These are my values. Are they the same as yours?
I have a set of guiding values, principles and beliefs that guide the way that I parent my own children as well as how I work with students and their families to help them to achieve their full potential.
Today, I want to share these values with you. And, I'd love to know if you share them with me.
3 Values that guide me in my work and life
1. It's all about family
Blowing the cobwebs off my dad's cheque book
I was so fortunate to grow up in a very supportive home that deeply valued education. Every day I was asked questions about how I'd got on at school. Nearly every meal time we'd get the dictionary out to discuss a word that had come up in conversation, general knowledge was deeply prized and the house was literally full of books – every room (including the bathroom) had piles of them.
However, the biggest signal to me was from my dad. He was a sheep farmer and didn't have a huge amount of disposable income. He was very, very careful with money, always preferring to save it for a rainy day, rather than spend it on luxuries. But, if I came home needing a book for school he'd hurry to get his cheque book out and almost push the money into my hands.
I was never left in any doubt that education was important to my parents and they would support me every step of the way with it.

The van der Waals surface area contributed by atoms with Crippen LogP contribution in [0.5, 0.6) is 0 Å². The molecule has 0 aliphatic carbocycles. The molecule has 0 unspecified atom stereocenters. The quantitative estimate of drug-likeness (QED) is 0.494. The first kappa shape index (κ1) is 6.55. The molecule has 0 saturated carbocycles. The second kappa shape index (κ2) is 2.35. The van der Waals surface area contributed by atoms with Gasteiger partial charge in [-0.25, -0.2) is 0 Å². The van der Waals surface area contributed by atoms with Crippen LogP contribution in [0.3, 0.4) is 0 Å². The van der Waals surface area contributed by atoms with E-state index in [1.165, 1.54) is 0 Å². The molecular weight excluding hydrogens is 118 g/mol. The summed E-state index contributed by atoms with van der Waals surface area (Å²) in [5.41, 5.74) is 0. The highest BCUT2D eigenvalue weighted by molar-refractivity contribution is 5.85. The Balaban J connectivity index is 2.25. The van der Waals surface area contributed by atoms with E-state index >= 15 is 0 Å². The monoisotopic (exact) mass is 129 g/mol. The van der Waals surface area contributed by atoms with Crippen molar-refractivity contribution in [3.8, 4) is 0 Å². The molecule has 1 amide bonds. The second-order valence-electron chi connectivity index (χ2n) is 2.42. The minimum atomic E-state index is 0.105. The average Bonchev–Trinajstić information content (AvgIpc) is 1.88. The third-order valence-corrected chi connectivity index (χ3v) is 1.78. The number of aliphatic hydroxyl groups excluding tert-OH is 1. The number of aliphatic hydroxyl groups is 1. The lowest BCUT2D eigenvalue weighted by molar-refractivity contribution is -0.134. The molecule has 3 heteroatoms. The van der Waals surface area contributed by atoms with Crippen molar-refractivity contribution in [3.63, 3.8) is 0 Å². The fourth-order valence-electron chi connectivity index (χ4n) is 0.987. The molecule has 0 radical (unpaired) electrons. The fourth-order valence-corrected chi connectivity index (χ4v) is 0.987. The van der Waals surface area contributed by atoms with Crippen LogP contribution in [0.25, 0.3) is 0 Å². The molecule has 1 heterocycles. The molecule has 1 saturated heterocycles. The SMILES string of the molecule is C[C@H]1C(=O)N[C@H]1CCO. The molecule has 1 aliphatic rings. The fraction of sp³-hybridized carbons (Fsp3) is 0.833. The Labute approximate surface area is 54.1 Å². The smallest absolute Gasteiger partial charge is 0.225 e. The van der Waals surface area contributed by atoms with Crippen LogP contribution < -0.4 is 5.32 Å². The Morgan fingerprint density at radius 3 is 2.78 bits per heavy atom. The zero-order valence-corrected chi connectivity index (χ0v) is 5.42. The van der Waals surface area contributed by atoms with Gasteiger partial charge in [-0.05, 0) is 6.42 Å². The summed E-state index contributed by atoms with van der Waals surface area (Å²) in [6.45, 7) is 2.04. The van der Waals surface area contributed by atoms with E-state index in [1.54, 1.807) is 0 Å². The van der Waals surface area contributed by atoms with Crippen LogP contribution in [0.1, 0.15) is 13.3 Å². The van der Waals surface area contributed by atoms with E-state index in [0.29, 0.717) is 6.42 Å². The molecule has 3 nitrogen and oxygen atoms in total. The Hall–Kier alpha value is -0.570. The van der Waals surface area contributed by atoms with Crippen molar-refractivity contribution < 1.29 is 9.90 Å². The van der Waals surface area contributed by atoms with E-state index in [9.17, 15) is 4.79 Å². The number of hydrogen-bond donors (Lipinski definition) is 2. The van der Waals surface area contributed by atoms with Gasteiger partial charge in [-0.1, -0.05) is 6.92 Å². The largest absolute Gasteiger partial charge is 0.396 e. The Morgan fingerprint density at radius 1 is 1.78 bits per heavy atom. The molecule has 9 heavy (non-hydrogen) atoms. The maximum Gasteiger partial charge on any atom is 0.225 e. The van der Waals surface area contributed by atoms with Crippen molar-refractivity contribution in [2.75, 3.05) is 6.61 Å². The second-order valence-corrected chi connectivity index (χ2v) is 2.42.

How I am with my own children
Now, with my own children (aged 9 and 7 at the time of writing) I've carried these values forward. As a teacher, I saw how important parental support was – it was the children who didn't have the full backing of their parents that struggled most at school. As parents, my husband and I are determined to make sure my children have the strongest support possible from home.
When they were babies we read six stories per day to them (three before their afternoon nap and three before bed). They had foam letters to play with in the bath (my daughter knew all her letters when she was two) and we religiously read with them every day when they started school. I could see that my son was struggling with letter formation and hand-writing in reception so we focused on one letter per day for a whole term. At the time, a visiting teacher said they'd never seen a five-year-old boy with such good hand-writing and now, two years later, he's just had a comment in his report about the quality of his hand-writing. I know that boys often struggle with this, so I'm so pleased I put that time in two years ago to help him. And, after interviewing their founder on my podcast, I've also invested in the Mrs Wordsmith vocabulary programme and teachers are also commenting on the extent of both my children's vocabularies.
We also take our children to places of interest that will support their learning – this summer we're going to the Yorvik Viking Centre because my daughter loved studying the Vikings at school, and we'll visit Bamburgh Castle because my son is very interested in medieval history (knights etc). We also make sure they have books about the things they're interested in all the time. I wrote more about that here.
So, you can see that I live and breathe this stuff in my family life.
How this translates to my work